Crypto Interest: This one is tricky to put a goal to. I think the crypto space is here to stay, but it is going through a lot of changes now that the government is taking note of the accomplishments in this space. The article in that link is really cool. I didn’t think Congress was that excited or involved. That being said, Crypto can generate much more income than a normal investment. I currently have somewhere around $1,000 to $2,000 in my Crypto Interest Accounts with BlockFI. I am in the process of using about $700-$1,000 to buy some hardware I mentioned previously for Presearch.

However, with $1,000 in there, I will actually generate about $90 or about 9% APY. That’s crazy great! So I want to see where that goes and be cautious but optimistic.

Here are my holding and plans:

  • Buy $USDC on BlockFI each paycheck: ~$100
  • Buy $FLUX on CoinMetro each paycheck: ~$100 (They have a $5 fee for US bank account transfers… so I’ll figure this out. Maybe I’ll buy once a month? or just eat the cost.
  • Buy a mix of $ETH and $BTC each paycheck: ~$50 each.

These should add up to quite the amount this year. Close to $7,000 in total generating maybe $500 by the end of the year. That should help hit that passive income goal along with my other projects.

Vacations This Year: We are planning on 2-3 vacations this year. We are looking at possibly California, going to Hawaii, and maybe a cruise if we get a right opportunity. These will come with time. Once my wife finishes her schooling, we have a deal that we will go to Costa Rica in 2023. Exciting!!!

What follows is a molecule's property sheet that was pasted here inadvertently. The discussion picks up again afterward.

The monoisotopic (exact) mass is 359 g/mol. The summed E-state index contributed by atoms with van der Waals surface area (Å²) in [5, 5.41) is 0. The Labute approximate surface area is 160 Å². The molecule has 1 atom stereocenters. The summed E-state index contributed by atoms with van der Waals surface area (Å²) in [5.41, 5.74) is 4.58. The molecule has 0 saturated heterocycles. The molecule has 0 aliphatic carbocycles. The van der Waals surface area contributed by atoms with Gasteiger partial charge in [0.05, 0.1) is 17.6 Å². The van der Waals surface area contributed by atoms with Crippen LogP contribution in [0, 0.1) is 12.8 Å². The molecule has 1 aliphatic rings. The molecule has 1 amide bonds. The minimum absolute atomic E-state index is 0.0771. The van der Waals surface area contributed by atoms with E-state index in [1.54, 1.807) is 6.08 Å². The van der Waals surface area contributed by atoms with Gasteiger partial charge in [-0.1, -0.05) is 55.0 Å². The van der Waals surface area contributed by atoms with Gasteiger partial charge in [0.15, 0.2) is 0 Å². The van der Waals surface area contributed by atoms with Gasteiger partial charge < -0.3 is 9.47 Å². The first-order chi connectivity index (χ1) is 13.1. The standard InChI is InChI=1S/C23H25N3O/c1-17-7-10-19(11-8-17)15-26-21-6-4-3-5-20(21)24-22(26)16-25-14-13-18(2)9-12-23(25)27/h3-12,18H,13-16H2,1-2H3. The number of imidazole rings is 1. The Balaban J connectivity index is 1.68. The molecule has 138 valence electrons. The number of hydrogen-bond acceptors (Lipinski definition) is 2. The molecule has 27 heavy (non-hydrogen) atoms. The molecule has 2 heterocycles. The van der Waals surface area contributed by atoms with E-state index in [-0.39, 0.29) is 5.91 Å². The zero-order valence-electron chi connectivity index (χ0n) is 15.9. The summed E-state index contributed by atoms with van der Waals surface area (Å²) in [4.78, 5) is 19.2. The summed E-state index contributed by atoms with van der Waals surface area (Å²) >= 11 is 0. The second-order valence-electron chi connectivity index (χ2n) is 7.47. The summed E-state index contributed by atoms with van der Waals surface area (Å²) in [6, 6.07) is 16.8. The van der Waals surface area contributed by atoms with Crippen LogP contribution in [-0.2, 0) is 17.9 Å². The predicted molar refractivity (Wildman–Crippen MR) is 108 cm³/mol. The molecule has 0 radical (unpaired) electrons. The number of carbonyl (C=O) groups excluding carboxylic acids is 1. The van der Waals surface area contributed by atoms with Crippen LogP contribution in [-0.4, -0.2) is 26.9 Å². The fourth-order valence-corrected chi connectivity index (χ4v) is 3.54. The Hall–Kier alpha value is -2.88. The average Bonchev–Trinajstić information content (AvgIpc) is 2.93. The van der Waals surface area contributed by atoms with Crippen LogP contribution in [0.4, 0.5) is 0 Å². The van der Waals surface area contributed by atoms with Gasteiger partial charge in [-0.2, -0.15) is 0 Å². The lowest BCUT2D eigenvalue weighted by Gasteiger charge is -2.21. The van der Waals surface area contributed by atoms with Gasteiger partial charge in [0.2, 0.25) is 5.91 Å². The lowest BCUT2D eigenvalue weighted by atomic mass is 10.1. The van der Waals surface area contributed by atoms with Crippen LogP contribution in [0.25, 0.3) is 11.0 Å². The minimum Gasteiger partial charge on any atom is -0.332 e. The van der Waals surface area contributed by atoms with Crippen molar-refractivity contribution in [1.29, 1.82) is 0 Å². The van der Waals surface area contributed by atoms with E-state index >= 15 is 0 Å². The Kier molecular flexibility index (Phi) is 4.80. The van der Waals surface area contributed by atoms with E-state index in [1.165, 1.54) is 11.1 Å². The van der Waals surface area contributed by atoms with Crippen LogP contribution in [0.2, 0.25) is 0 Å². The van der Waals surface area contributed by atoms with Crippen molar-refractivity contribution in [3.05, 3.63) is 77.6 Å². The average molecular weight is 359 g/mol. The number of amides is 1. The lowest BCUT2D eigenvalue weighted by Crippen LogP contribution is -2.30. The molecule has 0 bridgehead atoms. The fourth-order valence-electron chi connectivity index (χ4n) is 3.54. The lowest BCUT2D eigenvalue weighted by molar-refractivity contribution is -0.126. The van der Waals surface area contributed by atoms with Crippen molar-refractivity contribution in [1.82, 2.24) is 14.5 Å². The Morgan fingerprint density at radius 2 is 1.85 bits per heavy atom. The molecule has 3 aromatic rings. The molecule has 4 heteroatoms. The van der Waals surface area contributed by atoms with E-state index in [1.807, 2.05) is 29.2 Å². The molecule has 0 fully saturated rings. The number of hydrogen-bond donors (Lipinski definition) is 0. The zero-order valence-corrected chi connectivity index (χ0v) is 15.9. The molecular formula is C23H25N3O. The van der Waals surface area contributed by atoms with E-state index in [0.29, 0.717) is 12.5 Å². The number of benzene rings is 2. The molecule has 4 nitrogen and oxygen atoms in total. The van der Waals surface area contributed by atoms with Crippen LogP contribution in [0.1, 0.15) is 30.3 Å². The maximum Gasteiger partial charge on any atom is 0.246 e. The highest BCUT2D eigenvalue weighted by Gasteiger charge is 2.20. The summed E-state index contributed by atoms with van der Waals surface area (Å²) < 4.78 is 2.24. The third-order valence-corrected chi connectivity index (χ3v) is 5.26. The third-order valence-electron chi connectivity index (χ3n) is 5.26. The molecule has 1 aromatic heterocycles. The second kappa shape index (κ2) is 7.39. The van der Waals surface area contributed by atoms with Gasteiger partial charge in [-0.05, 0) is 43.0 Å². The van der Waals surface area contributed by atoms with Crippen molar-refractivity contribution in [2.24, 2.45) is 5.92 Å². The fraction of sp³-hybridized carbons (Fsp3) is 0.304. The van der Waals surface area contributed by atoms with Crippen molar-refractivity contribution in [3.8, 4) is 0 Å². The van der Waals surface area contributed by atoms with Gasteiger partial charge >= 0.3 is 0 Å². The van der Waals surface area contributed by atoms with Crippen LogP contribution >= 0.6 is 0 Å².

Well there you have it! That’s all the goals I set. Who knows if we will hit them but I hope they give you some ideas of what you can do for your year! Let’s get it this year! Be happier and move towards better lives whether we hit the goals or not. Thanks for reading!

The Real Beginning of Investing for Young Budgeteer

P.S. There are no affiliate links in here. Not one. I linked to a few sites from time to time to show you where I search for information but my goal is to share what I do, not to get you to buy something so I profit. Have a nice day and feel free to check out anything without the fear of being sold. Also, the wad of cash is from high school when I used to drive food delivery for a small sandwich shop called Jimmy John’s? It seemed like a fun thing to reminisce with. Nothing special about that.

Okay, wow. Yes, it has been probably over a year since I threw something up. As my “main hustle” or some people might call it just, my job, started to take off, as well as getting married, buying a new house, becoming the HOA president (bad decision), and then having to remodel because of a freak accident in my house, I haven’t been able to write much recently.

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Doing a 401K Rollover after a Job Change Or Leaving the Funds to Grow

Hi! So today we are going to go over some of the options as well and some of the considerations for rolling over a 401K. I am writing this due to my current experience I am having working through these options. I recently split from my last position and I really wanted to move that company’s 401K money to get moved out of that account and into my IRA so I can have more control of it and so I don’t have to worry about what happens to it in the background. I definitely LOVE my current brokerage that handles my Roth and Traditional IRAs as well a my taxable account.

M1Finance has information here about this type of transfer as well as others that I have done for my taxable account when I moved some dollars from Fidelity and from Stash Invest into my Roth IRA and into my taxable account. When you go to the support page or look at the FAQs, you’ll find information on transferring information to M1 Finance from your brokerage. Almost all brokerages will work to help you get your money over. They want your money with their platform, you can be sure of that. I had help from Fidelity in transferring out my $$s as well as help from M1 Finance for getting the funds in. Stash was a bit more difficult since they have their subscription fee that you have to close out and cancel and all of the selling or transferring work. Thus, I was happy with the final results and I have had my accounts at M1 for most of the time I’ve been investing. So let’s go over some of the options to do with your 401K when you split from an employer.